Natalia Gurushina, Economist, Emerging Markets Fixed Income
March 23, 2020
Central banks continue to line up emergency responses, with the U.S. Federal Reserve announcing unlimited QE. China’s domestic activity shows further signs of stabilization.
Emerging markets (EM) central banks and governments continue to line up emergency responses, including many unconventional measures. Mexico and Thailand surprised with rate cuts on Friday (25bps and 50bps, respectively). Brazil’s central bank lowered the reserve requirements for banks. The Philippine central bank pledged to buy government securities. In Israel, the central bank promised to purchase ILS50B of government bonds. And India’s reserve bank announced additional sizable OMO (open market operations) bond buybacks and LTROs (long-term refinancing operations). The sense of urgency is undeniable, albeit we believe the impact on the real economy will be delayed due to movement restrictions and quarantines.
The policy move of the day took place in the U.S., where the U.S. Federal Reserve (Fed) announced an open-ended quantitative easing (QE)program, which includes unlimited purchases of government-backed securities. The Fed also pledged to buy corporate bonds in the primary and secondary markets and support muni lenders. Finally, the Fed brought back TALF (Term Asset-Backed Securities Loan Facility) and announced a new facility called Main Street Business Lending Program to encourage loans to small businesses and households. This is a major development, but the market would like to see more certainty on the U.S. fiscal package.
We continue to get more evidence that China’s domestic activity is stabilizing. The latest numbers came via South Korea’s trade balance, which showed a sharp improvement in daily exports to China. The growth is still negative (-4.9% year-on-year), but this is much better than February’s stats (-22.2% year-on-year). Looking forward, secondary infections and the deteriorating global growth outlook pose risks, but China’s activity trajectory signals that a sharp recovery is a plausible scenario provided it is backed up by proper virus containment measures.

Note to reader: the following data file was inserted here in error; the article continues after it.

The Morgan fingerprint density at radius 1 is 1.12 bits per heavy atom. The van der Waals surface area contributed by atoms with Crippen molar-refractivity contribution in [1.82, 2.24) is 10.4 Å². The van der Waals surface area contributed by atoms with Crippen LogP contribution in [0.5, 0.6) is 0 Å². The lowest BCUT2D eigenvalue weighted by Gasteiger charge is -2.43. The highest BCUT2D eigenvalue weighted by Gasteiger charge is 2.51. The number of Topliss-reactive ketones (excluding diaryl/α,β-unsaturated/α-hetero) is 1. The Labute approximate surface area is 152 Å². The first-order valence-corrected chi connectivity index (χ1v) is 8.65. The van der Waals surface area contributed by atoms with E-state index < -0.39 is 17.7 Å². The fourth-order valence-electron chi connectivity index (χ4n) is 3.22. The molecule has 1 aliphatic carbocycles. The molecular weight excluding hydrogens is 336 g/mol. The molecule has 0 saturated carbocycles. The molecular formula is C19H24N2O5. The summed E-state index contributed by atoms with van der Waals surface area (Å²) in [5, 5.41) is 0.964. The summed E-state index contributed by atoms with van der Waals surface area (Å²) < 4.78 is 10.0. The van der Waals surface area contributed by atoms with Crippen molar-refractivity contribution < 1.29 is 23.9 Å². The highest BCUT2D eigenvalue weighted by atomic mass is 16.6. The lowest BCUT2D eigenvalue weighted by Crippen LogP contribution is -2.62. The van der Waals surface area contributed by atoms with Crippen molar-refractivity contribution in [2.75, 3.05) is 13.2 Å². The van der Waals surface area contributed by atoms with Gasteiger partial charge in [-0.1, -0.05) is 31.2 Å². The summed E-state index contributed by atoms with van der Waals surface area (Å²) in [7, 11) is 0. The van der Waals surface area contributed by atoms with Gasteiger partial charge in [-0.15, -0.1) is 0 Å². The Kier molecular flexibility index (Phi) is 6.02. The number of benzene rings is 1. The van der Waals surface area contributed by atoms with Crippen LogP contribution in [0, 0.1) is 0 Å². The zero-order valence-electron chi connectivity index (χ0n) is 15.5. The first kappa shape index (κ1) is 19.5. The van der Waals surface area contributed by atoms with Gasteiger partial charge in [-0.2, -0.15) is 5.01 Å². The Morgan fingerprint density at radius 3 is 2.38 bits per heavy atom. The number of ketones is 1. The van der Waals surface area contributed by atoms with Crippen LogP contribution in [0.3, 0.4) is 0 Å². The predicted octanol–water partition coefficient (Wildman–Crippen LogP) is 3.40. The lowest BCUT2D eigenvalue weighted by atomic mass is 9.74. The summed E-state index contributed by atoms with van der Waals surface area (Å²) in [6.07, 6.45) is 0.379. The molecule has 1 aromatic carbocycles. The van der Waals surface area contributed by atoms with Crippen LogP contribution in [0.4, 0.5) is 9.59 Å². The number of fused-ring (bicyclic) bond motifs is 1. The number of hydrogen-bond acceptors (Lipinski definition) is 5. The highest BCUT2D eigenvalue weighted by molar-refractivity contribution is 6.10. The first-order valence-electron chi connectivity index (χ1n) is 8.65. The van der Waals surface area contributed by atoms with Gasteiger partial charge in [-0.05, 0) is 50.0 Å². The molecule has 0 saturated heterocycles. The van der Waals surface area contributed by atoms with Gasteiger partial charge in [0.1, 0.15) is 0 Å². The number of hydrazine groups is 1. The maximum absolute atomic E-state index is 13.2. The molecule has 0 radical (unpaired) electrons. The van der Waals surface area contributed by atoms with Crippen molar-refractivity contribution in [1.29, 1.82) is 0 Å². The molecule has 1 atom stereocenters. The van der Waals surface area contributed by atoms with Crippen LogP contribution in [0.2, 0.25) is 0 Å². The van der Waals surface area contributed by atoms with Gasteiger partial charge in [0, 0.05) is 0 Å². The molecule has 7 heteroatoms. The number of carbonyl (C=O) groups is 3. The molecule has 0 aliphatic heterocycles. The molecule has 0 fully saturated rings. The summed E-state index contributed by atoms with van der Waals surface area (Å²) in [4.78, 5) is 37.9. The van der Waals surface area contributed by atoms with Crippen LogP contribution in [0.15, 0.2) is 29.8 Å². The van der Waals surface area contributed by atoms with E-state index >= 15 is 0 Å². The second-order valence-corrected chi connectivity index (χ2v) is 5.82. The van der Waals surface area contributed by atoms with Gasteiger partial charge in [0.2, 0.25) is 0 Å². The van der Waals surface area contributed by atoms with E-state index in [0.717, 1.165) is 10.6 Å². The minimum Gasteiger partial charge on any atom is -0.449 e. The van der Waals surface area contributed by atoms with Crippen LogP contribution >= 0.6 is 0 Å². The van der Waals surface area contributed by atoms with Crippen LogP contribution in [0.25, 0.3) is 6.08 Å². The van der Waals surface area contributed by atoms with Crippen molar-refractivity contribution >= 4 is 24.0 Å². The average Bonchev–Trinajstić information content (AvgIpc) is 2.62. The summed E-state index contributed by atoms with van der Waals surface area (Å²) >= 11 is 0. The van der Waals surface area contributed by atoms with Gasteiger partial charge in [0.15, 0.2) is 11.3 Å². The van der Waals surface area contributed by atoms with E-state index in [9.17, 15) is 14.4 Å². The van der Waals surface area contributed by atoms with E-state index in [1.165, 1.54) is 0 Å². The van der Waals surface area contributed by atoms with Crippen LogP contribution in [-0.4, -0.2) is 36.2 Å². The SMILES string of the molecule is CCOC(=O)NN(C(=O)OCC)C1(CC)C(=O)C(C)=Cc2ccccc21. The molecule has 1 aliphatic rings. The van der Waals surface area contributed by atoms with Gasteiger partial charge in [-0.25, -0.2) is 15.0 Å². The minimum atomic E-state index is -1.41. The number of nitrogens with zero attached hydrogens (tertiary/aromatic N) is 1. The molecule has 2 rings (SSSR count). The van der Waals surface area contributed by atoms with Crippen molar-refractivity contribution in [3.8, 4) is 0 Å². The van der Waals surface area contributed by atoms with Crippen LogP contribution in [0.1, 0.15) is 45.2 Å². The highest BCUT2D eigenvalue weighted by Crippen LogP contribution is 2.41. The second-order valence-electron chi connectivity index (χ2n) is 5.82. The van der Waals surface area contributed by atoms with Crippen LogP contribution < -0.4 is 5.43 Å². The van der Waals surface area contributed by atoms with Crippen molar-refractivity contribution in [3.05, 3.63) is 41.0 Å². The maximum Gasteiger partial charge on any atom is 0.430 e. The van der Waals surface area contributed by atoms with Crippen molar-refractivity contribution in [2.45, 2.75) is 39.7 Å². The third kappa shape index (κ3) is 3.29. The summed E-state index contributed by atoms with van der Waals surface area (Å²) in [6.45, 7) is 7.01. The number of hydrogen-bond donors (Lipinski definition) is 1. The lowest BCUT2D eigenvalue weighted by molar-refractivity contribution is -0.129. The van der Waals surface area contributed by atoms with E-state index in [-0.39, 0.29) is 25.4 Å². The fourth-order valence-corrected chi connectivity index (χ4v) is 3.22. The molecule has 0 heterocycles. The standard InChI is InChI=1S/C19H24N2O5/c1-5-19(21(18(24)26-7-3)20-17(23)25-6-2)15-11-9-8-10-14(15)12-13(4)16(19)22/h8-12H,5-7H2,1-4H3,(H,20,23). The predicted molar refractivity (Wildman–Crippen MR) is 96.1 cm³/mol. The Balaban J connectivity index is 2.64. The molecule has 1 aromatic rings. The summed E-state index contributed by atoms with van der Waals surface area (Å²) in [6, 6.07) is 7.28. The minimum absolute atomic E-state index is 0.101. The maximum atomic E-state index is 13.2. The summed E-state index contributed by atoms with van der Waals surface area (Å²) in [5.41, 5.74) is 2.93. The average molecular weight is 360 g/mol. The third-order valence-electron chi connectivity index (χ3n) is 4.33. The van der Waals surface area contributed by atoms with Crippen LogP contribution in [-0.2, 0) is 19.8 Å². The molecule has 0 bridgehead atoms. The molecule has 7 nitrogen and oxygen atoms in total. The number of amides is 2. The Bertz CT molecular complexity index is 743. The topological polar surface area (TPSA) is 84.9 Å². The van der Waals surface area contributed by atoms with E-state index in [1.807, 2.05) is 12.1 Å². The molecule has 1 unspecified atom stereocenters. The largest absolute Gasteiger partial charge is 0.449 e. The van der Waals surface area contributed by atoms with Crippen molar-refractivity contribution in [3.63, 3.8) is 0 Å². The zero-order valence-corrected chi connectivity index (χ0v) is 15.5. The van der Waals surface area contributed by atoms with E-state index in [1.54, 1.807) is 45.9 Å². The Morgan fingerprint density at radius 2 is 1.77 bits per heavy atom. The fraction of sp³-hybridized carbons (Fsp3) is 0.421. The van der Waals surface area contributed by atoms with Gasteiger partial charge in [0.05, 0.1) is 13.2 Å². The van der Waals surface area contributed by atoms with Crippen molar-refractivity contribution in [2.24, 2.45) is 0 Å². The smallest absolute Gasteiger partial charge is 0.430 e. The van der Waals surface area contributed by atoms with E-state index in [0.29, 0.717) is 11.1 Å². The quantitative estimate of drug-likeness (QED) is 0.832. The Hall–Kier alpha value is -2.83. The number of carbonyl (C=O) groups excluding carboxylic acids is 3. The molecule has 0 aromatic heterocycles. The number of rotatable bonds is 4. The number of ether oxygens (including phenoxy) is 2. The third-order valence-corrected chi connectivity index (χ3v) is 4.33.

IMPORTANT DEFINITIONS & DISCLOSURES
PMI – Purchasing Managers’ Index: economic indicators derived from monthly surveys of private sector companies; ISM – Institute for Supply Management PMI: ISM releases an index based on more than 400 purchasing and supply managers surveys; both in the manufacturing and non-manufacturing industries; CPI – Consumer Price Index: an index of the variation in prices paid by typical consumers for retail goods and other items; PPI – Producer Price Index: a family of indexes that measures the average change in selling prices received by domestic producers of goods and services over time; PCE inflation – Personal Consumption Expenditures Price Index: one measure of U.S. inflation, tracking the change in prices of goods and services purchased by consumers throughout the economy; MSCI – Morgan Stanley Capital International: an American provider of equity, fixed income, hedge fund stock market indexes, and equity portfolio analysis tools; VIX – CBOE Volatility Index: an index created by the Chicago Board Options Exchange (CBOE), which shows the market's expectation of 30-day volatility. It is constructed using the implied volatilities on S&P 500 index options.; GBI-EM – JP Morgan’s Government Bond Index – Emerging Markets: comprehensive emerging market debt benchmarks that track local currency bonds issued by Emerging market governments.; EMBI – JP Morgan’s Emerging Market Bond Index: JP Morgan's index of dollar-denominated sovereign bonds issued by a selection of emerging market countries; EMBIG - JP Morgan’s Emerging Market Bond Index Global: tracks total returns for traded external debt instruments in emerging markets.
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